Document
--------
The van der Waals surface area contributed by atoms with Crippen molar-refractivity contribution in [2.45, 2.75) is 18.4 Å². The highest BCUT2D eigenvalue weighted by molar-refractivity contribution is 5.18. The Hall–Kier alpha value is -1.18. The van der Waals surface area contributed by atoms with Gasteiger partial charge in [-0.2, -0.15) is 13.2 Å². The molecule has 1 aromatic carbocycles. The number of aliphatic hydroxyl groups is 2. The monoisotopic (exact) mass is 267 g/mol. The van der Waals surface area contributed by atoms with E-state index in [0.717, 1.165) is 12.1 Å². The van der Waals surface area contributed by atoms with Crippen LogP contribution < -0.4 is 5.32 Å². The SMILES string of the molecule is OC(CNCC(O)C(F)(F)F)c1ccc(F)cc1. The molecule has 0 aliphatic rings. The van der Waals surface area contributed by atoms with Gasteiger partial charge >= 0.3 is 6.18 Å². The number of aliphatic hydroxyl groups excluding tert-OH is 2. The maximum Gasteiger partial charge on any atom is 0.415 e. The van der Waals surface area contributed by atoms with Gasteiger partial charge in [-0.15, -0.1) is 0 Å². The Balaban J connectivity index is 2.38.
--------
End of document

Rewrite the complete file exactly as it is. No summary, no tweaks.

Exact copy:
The van der Waals surface area contributed by atoms with Crippen molar-refractivity contribution in [2.45, 2.75) is 18.4 Å². The highest BCUT2D eigenvalue weighted by molar-refractivity contribution is 5.18. The Hall–Kier alpha value is -1.18. The van der Waals surface area contributed by atoms with Gasteiger partial charge in [-0.2, -0.15) is 13.2 Å². The molecule has 1 aromatic carbocycles. The number of aliphatic hydroxyl groups is 2. The monoisotopic (exact) mass is 267 g/mol. The van der Waals surface area contributed by atoms with E-state index in [0.717, 1.165) is 12.1 Å². The van der Waals surface area contributed by atoms with Crippen LogP contribution < -0.4 is 5.32 Å². The SMILES string of the molecule is OC(CNCC(O)C(F)(F)F)c1ccc(F)cc1. The molecule has 0 aliphatic rings. The van der Waals surface area contributed by atoms with Gasteiger partial charge >= 0.3 is 6.18 Å². The number of aliphatic hydroxyl groups excluding tert-OH is 2. The maximum Gasteiger partial charge on any atom is 0.415 e. The van der Waals surface area contributed by atoms with Gasteiger partial charge in [-0.15, -0.1) is 0 Å². The Balaban J connectivity index is 2.38.